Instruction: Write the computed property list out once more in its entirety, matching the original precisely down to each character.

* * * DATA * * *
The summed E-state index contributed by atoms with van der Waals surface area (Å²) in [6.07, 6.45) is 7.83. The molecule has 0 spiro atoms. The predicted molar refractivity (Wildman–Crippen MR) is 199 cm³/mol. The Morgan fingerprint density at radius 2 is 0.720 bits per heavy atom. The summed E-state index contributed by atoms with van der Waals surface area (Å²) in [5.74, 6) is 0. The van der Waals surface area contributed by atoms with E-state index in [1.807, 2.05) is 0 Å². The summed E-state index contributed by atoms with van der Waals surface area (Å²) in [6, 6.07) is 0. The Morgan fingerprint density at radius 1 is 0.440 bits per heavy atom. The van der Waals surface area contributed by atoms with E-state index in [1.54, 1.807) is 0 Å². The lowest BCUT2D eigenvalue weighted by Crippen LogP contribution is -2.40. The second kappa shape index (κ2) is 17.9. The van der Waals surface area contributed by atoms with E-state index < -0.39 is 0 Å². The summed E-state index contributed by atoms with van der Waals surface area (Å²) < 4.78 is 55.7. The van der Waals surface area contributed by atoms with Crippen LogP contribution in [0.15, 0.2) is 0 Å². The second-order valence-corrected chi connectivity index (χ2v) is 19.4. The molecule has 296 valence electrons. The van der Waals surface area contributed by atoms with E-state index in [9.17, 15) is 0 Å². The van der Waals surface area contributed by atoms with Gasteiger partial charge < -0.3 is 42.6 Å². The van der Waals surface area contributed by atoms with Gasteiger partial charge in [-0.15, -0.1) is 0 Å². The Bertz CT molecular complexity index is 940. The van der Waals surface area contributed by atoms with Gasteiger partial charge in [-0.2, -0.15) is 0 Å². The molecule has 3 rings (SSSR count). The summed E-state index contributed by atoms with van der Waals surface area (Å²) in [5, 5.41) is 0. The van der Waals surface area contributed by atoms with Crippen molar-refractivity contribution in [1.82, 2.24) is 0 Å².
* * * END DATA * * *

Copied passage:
The summed E-state index contributed by atoms with van der Waals surface area (Å²) in [6.07, 6.45) is 7.83. The molecule has 0 spiro atoms. The predicted molar refractivity (Wildman–Crippen MR) is 199 cm³/mol. The Morgan fingerprint density at radius 2 is 0.720 bits per heavy atom. The summed E-state index contributed by atoms with van der Waals surface area (Å²) in [5.74, 6) is 0. The van der Waals surface area contributed by atoms with E-state index in [1.807, 2.05) is 0 Å². The summed E-state index contributed by atoms with van der Waals surface area (Å²) in [6, 6.07) is 0. The Morgan fingerprint density at radius 1 is 0.440 bits per heavy atom. The van der Waals surface area contributed by atoms with E-state index in [1.54, 1.807) is 0 Å². The lowest BCUT2D eigenvalue weighted by Crippen LogP contribution is -2.40. The second kappa shape index (κ2) is 17.9. The van der Waals surface area contributed by atoms with E-state index < -0.39 is 0 Å². The summed E-state index contributed by atoms with van der Waals surface area (Å²) < 4.78 is 55.7. The van der Waals surface area contributed by atoms with Crippen LogP contribution in [0.15, 0.2) is 0 Å². The second-order valence-corrected chi connectivity index (χ2v) is 19.4. The molecule has 296 valence electrons. The van der Waals surface area contributed by atoms with E-state index in [9.17, 15) is 0 Å². The van der Waals surface area contributed by atoms with Gasteiger partial charge < -0.3 is 42.6 Å². The van der Waals surface area contributed by atoms with Gasteiger partial charge in [-0.15, -0.1) is 0 Å². The Bertz CT molecular complexity index is 940. The van der Waals surface area contributed by atoms with Gasteiger partial charge in [-0.2, -0.15) is 0 Å². The molecule has 3 rings (SSSR count). The summed E-state index contributed by atoms with van der Waals surface area (Å²) in [5, 5.41) is 0. The van der Waals surface area contributed by atoms with Crippen molar-refractivity contribution in [1.82, 2.24) is 0 Å².